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‘No benefit’ from hydroxychloroquine for virus: UK trial

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(FILES) In this file photo taken on May 20, 2020 a pharmacy tech holds a pill of Hydroxychloroquine at Rock Canyon Pharmacy in Provo, Utah. – The World Health Organization announced on June 3, 2020, that clinical trials of the drug hydroxychloroquine will resume as it searches for potential coronavirus treatments. On May 25, the WHO announced it had temporarily suspended the trials to conduct a safety review, which has now concluded there is “no reason” to change the way the trials are conducted. The UN health agency’s decision came after a study published in The Lancet medical journal suggesting the drug could increase the risk of death among COVID-19 patients. (Photo by GEORGE FREY / AFP)


A major British trial of hydroxychloroquine has found it has “no benefit” for patients hospitalised with the coronavirus, researchers said Friday, announcing they had stopped tests of the drug.

“We have concluded that there is no beneficial effect of hydroxychloroquine in patients hospitalised with COVID-19,” said a statement from the chief investigators in the Recovery trial, which is run by the University of Oxford and is testing a number of potential treatments for the new coronavirus.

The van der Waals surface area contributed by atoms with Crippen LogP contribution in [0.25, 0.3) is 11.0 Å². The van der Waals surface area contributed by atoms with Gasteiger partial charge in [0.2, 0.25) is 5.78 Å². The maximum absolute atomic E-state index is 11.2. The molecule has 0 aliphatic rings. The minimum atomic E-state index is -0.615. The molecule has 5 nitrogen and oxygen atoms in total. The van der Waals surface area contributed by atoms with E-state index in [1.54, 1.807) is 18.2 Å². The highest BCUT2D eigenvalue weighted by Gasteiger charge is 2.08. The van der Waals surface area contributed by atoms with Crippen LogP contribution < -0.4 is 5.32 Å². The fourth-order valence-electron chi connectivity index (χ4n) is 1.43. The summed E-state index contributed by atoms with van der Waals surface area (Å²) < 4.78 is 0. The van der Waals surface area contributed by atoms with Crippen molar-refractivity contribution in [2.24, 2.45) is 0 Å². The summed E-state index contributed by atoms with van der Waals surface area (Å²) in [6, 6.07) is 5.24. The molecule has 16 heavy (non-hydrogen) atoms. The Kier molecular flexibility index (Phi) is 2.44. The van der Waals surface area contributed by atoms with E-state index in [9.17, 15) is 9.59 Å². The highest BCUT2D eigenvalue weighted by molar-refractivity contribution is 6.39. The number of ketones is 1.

They added they would stop “with immediate effect” recruiting patients to be given hydroxychloroquine, an old malaria and rheumatoid arthritis drug favoured by US President Donald Trump.

The randomised clinical trial — considered the gold standard for clinical investigation — and has recruited a total of 11,000 patients from patients from 175 hospitals in the UK to test a range of drugs.

Researchers said 1,542 patients were randomly assigned to hydroxychloroquine and compared with 3,132 patients given standard hospital care alone.

They found “no significant difference” in mortality after 28 days between the two groups, while there was also no evidence it would shorten the amount of time spent in the hospital.

The announcement comes in the same week that the World Health Organization (WHO) restarted its trials of hydroxychloroquine after they were temporarily halted because of a now-retracted study in The Lancet medical journal.


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